Waatea News Update

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Location: Auckland, New Zealand

Monday, May 22, 2006

Celebration's for people's queen

Today is the final day of the Koroneihana Hui in Ngaruawahia, marking the 40th anniversary of the coronation of Te Arikinui Dame Te Ata-i-rangikaahu.

Former Tainui Trust Board chairman Hare Puke says the thousands of people who have come to Turangawaewae from around Aotearoa and the Pacific this past week is a testament to the love and respect which the Maori Queen inspires among people.

Mr Puke says Dame Te Ata brings charm and humility to the job.

"She stays at the level of all people and I think that is a commanding attribute that she has. She is comfortable at all level," Puke said.

Hare Puke says the failure by Crown and Tainui negotiators to finalise a settlement of the Waikato River claim did not diminish the celebrations, because there is obviously goodwill from the Government to reaqching a settlement.


Green Party Maori Affairs spokesperson Metiria Turei says while the just-finished Treaty 2 U roadshow was a good idea, more money for treaty educators would make a bigger impact.

Ms Turei says the country has a good network of treaty educators, both Maori and Pakeha.

She says confronting treaty issues can raise strong emotions, and the educators have developed ways people can work through the issues in a safe environment.

Meteria Turei says the government can't expect much from a single roadshow, and it needs a consistent approahc to treaty education.


Masterton is trying to revive a Maori Wardens service.

Police iwi liaison officer Rob Rutene says the wardens ceased operating in the Wairarapa town about 15 or 20 years ago.

Constable Rutene says wardens can help with Maori and youth offending in ways which sometimes the police aren't able to.

Rob Rutene says crime in the town can come from any sector, and the latest rash of graffiti attacks which affected more than 30 shops and other buildings was actually caused by Pakeha youths.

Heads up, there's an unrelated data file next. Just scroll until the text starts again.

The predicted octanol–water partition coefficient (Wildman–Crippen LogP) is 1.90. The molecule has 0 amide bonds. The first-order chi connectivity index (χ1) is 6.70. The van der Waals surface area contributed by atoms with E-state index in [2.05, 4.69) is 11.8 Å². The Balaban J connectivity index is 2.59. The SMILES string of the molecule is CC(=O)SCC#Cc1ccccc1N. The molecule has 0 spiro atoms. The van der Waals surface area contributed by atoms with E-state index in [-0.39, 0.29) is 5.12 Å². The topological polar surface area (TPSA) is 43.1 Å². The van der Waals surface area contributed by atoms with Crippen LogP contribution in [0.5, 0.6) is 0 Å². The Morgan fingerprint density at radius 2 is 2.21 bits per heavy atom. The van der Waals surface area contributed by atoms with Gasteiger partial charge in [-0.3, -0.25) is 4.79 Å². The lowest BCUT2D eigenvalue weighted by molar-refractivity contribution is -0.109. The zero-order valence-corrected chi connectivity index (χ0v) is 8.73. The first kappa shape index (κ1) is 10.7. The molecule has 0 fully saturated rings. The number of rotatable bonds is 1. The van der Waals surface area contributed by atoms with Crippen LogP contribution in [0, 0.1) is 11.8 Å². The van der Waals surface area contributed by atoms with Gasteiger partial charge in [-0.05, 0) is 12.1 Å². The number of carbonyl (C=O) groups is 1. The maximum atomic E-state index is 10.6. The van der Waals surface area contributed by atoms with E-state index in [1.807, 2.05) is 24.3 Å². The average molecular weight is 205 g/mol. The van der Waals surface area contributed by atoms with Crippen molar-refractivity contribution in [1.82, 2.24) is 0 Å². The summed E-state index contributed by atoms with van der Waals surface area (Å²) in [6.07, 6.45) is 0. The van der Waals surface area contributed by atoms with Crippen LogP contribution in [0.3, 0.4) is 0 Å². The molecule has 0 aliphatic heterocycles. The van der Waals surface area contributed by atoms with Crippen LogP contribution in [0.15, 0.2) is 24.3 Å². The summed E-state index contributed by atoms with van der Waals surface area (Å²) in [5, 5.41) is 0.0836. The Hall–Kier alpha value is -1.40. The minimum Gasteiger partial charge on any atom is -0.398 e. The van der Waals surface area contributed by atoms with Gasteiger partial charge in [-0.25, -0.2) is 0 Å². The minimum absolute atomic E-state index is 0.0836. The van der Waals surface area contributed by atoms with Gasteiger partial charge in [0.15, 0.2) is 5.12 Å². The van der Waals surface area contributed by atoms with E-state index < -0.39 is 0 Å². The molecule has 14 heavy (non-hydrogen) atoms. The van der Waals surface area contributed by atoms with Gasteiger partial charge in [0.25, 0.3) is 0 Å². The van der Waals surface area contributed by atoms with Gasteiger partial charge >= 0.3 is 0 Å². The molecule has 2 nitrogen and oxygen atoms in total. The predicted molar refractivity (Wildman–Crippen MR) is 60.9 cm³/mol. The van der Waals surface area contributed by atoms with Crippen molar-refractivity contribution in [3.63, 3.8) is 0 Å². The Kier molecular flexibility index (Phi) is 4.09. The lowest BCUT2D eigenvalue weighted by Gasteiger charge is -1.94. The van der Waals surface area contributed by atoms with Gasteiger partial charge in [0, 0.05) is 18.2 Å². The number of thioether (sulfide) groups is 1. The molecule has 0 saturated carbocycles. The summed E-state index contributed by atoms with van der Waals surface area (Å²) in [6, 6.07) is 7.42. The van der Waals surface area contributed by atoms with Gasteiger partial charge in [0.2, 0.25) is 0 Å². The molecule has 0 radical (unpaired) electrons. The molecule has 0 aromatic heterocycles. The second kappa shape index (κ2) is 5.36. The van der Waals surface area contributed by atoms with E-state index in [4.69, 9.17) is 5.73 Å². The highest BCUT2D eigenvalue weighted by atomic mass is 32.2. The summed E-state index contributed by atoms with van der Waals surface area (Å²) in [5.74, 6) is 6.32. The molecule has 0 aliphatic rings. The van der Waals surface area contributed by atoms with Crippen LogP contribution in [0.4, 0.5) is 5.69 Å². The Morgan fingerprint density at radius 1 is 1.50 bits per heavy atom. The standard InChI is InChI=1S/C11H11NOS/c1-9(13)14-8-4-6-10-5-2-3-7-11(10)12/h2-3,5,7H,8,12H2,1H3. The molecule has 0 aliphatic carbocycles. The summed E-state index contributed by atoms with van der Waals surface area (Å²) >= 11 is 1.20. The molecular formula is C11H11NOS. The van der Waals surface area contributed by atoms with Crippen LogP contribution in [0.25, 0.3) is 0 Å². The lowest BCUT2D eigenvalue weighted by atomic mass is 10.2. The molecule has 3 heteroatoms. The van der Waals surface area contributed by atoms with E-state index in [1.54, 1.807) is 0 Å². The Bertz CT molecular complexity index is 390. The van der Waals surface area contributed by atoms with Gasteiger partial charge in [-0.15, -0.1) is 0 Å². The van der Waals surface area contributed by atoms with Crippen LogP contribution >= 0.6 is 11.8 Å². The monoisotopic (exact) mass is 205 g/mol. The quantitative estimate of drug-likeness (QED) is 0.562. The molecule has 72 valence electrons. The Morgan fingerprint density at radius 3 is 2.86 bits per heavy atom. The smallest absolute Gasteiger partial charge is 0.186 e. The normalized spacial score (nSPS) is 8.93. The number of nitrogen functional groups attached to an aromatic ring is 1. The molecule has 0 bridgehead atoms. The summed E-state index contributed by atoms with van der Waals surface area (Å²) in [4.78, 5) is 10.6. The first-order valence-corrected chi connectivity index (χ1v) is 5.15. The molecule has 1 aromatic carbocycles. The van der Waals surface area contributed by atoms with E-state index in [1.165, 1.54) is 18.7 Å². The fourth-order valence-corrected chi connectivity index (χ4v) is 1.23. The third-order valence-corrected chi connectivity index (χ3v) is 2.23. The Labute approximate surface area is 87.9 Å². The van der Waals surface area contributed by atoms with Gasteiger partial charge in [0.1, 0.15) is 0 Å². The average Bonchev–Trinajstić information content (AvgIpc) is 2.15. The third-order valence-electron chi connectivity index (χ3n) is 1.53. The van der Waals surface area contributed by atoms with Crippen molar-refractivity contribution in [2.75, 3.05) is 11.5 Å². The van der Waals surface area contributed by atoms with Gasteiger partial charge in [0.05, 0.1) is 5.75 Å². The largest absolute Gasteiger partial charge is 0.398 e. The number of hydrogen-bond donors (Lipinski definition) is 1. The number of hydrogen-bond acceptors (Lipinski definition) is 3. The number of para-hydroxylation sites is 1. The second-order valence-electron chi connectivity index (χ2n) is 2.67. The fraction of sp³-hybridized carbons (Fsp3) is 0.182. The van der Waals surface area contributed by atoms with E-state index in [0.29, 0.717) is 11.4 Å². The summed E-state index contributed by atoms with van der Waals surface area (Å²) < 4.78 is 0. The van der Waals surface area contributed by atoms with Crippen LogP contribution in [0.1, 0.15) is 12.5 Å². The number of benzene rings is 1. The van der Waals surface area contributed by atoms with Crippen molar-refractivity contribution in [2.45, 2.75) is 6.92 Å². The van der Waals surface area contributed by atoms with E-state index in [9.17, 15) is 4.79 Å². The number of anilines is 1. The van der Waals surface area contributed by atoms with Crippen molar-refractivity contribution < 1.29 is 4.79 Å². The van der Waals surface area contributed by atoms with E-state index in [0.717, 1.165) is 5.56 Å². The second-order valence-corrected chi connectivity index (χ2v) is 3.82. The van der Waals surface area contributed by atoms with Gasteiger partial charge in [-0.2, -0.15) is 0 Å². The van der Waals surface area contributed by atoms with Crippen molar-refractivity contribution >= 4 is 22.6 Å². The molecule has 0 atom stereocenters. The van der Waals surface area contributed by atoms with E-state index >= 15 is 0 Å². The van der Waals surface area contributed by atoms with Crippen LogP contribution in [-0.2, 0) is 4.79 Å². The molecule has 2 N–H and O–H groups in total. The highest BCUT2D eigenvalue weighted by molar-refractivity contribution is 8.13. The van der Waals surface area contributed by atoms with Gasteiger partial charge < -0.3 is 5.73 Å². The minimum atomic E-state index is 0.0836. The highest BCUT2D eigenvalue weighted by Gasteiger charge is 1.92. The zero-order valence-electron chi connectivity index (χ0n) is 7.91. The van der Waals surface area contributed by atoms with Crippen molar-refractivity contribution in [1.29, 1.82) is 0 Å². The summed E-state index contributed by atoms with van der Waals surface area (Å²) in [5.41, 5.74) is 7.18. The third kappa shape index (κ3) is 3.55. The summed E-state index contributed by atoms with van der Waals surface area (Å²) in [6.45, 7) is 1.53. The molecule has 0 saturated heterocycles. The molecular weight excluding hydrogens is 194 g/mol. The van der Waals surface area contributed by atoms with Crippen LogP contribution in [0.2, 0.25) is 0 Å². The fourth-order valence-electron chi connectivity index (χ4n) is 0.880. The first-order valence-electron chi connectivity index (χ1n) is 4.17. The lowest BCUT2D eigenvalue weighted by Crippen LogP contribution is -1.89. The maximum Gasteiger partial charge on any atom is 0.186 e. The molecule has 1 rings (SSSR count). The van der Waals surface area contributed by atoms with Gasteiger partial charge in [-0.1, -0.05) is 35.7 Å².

Government leaders have received a polite dressing down from one of their former colleagues for their management of a political row over the largest Maori tertiary institution, Te Wananga o Aotearoa.

Then-Education Minister Trevor Mallard put a Crown Manager into the Te Awamutu-based wananga last year, and the Audit Office was asked to report on spending by former chief executive Rongo Wetere.

A subsequent report failed to substantiate any of the allegations made in Parliament against Mr Wetere, but he took early retirement.

At the Koroneihana hui in Ngaruawahia yesterday, Mr Wetere's cousin, former Labour Cabinet Minister Koro Wetere, told Prime Minister Helen Clark and her entourage of Labour MPs that the wananga was a major step forward for Maori education.

"No other tertiary institution has done as much for the development of Maori education as that organisation today, and I would hope, Prime Minister, that the expressions and the policies surrounding such a development will continue," Wetere said.

Koro Wetere says furthering education is probably the most effective thing government can do for Maori.


The Green Party spokesperson on elderly issues says Maori caregivers should benefit from an budget boost into the aged care sector.

The amunt the government will spend on the sector has been increased by $126 million, with half of this going to residential care services.

Metiria Turei says this should make it easier for Maori to care for relatives at home, as they prefer, rather than being forced towards rest home care.

Meteria Turei says there has been a real cry from people looking after relatives, because they have not been eligible for financial support.


Taitokerau MP Hone Harawira says te reo Maori is finally becoming a normal part of New Zealand life.

It is now a generation since the first kohanga reo were established, and Maori immersion education has even reached into university level courses.

Mr Harawira, a second language Maori speaker, says he experienced how the language revival has succeeded when he went to buy a pair of shoes from a store in Manukau City, and was approached by a store attendant.

Harawira says the whole transaction was conducted in Maori, showing how te reo has become normalised.


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